The Mediterranean diet—rich in beans, fish, fresh vegetables, nuts, olive oil, and whole grains—is widely considered a heart-healthy way to lower cholesterol, lose weight, and reduce a variety of health risks. The diet is based on traditional foods eaten in Greece, southern Italy, and Spain. But what if you live someplace where cultural differences and [...]
Seems like every few months there’s a story about how bad American students do in math, science, and reading than many other countries. Usually, we’re compared with China and South Korea and a few other Asian countries where Tiger parenting rules supreme. (South Korea, by the way, has the highest student suicide rate of any country in the world. I think I’d opt for a live child with lower grades than a dead straight-A student.) But what we don’t hear much about is Finland, which does remarkably well on these tests and has happier, less-depressed (and less suicidal) children. In this guest post from Jason Evan, we’ll find out what Finland is doing that we might be able to learn from.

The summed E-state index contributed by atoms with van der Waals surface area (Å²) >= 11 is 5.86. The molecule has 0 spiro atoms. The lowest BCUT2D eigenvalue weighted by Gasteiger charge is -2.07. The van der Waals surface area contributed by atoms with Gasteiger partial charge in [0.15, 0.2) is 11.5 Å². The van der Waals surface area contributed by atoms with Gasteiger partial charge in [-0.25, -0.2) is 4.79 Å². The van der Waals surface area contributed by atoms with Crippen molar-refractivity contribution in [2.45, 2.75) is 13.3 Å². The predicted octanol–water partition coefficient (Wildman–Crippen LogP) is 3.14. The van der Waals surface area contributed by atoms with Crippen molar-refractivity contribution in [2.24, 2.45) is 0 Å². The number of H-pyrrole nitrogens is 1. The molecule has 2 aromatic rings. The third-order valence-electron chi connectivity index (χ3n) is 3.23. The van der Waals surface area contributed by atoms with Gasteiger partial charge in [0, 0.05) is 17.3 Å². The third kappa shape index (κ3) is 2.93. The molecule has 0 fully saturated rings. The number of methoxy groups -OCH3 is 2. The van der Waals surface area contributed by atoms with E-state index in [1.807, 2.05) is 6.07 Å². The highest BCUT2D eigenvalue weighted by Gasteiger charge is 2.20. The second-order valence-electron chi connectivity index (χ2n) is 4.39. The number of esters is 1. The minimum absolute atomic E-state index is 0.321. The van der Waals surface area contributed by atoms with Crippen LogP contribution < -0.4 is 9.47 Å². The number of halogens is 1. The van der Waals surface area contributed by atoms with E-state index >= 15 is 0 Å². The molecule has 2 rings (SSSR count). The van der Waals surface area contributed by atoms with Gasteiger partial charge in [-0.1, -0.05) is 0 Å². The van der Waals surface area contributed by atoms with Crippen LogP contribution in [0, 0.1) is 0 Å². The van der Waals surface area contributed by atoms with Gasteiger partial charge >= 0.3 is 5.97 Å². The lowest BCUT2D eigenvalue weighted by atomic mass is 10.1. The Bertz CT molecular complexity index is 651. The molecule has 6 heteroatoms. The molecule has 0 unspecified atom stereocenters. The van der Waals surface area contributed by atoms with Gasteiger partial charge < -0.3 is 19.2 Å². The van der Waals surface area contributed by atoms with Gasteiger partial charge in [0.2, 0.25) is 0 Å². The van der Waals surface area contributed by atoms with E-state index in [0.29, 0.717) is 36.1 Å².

Here in the States, we like to think of ourselves as the best and the brightest. For sure, there is a lot of brainpower coming out of America (we have Mark Zuckerberg, after all), yet in 2010 the scores from the Programme for International Student Assessment (PISA) exams were released and the U.S. was found to be about middling in reading, science and math (14th, 17th and 25th, respectively). Sure, we have some of our most ambitious and able resident pursuing programs such as LL.M taxation eventually, but what about those formative early years?